Shiga toxin-producing E. coli isolated from sheep in Namibia

  • Oscar Madzingira Directorate of Veterinary Services, Ministry of Agriculture, Water and Forestry Gobabis, Namibia
Keywords: STEC, sheep, Namibia

Abstract

Introduction: Shiga toxin-producing Escherichia coli (STEC) are an important group of emerging zoonotic pathogens carried in the intestinal tracts of ruminants. They can cause mild diarrhea and fatal disease characterized by hemolytic uremic syndrome, especially in children, the elderly, and immune-compromised individuals.

Methodology: The aim of this study was to determine if sheep harbor STEC. Sheep feces (n = 40), brisket wool (n = 40), and 150 meat samples were collected from the flank (n = 35), rump (n = 35), brisket (n = 20), shank (n = 25), diaphragm (n = 10), and neck (n = 25) of slaughter-age sheep at a high-throughput abattoir and tested for STEC using a combination of culture and real-time polymerase chain reaction techniques.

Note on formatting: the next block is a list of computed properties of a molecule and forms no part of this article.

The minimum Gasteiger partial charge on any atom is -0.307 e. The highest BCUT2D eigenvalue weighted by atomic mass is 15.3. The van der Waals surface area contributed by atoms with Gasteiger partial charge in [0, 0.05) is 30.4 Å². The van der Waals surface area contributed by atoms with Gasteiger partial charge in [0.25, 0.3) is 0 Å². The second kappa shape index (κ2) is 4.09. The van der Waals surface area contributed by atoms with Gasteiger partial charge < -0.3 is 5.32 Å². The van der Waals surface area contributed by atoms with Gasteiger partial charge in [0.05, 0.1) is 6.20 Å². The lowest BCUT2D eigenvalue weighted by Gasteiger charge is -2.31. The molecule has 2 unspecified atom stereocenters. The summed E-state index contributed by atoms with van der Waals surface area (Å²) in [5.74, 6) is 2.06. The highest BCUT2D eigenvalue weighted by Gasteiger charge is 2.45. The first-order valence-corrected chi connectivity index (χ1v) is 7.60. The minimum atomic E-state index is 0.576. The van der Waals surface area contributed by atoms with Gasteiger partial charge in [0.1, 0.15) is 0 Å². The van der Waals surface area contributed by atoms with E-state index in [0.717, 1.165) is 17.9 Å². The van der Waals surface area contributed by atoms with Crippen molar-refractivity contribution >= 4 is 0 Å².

Results: E. coli O103 (5/40) and O145 (5/40) strains were isolated from the feces and E. coli O157:H7 was isolated from brisket wool (10/40) and flank meat (5/35). The results of this study provide the first report of STEC infections in sheep in Namibia.

Conclusions: The results of this study show that sheep, like cattle, can shed STEC strains in their feces, which can contaminate meat and expose humans to infections.

Author Biography

Oscar Madzingira, Directorate of Veterinary Services, Ministry of Agriculture, Water and Forestry Gobabis, Namibia

PUBLIC HEALTH VETERINARIAN

VETERINARY PUBLIC HEALTH DIVISION

Published
2016-04-28
How to Cite
1.
Madzingira O (2016) Shiga toxin-producing E. coli isolated from sheep in Namibia. J Infect Dev Ctries 10:400-403. doi: 10.3855/jidc.6903
Section
Brief Original Articles